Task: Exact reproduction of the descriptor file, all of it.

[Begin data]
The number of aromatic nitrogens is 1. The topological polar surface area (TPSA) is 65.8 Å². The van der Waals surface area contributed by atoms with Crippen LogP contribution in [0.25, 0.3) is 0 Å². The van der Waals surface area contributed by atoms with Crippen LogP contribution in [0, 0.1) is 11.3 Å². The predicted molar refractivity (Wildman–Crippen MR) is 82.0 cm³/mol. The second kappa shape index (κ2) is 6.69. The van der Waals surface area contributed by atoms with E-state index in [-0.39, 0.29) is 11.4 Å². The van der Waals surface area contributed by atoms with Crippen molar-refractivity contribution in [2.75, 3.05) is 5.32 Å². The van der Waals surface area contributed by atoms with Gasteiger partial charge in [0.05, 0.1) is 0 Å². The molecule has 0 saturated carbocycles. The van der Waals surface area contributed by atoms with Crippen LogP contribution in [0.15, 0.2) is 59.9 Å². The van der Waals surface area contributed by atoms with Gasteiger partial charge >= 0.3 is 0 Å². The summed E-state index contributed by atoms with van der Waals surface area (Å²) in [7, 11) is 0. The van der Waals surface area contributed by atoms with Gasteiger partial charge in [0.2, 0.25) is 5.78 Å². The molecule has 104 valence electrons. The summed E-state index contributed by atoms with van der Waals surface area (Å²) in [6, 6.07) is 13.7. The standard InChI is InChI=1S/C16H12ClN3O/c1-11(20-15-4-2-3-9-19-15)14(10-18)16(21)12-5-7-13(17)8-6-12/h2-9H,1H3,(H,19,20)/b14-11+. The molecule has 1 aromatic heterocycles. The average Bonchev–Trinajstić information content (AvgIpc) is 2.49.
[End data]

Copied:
The number of aromatic nitrogens is 1. The topological polar surface area (TPSA) is 65.8 Å². The van der Waals surface area contributed by atoms with Crippen LogP contribution in [0.25, 0.3) is 0 Å². The van der Waals surface area contributed by atoms with Crippen LogP contribution in [0, 0.1) is 11.3 Å². The predicted molar refractivity (Wildman–Crippen MR) is 82.0 cm³/mol. The second kappa shape index (κ2) is 6.69. The van der Waals surface area contributed by atoms with E-state index in [-0.39, 0.29) is 11.4 Å². The van der Waals surface area contributed by atoms with Crippen molar-refractivity contribution in [2.75, 3.05) is 5.32 Å². The van der Waals surface area contributed by atoms with Gasteiger partial charge in [0.05, 0.1) is 0 Å². The molecule has 0 saturated carbocycles. The van der Waals surface area contributed by atoms with Crippen LogP contribution in [0.15, 0.2) is 59.9 Å². The van der Waals surface area contributed by atoms with Gasteiger partial charge >= 0.3 is 0 Å². The summed E-state index contributed by atoms with van der Waals surface area (Å²) in [7, 11) is 0. The van der Waals surface area contributed by atoms with Gasteiger partial charge in [0.2, 0.25) is 5.78 Å². The molecule has 104 valence electrons. The summed E-state index contributed by atoms with van der Waals surface area (Å²) in [6, 6.07) is 13.7. The standard InChI is InChI=1S/C16H12ClN3O/c1-11(20-15-4-2-3-9-19-15)14(10-18)16(21)12-5-7-13(17)8-6-12/h2-9H,1H3,(H,19,20)/b14-11+. The molecule has 1 aromatic heterocycles. The average Bonchev–Trinajstić information content (AvgIpc) is 2.49.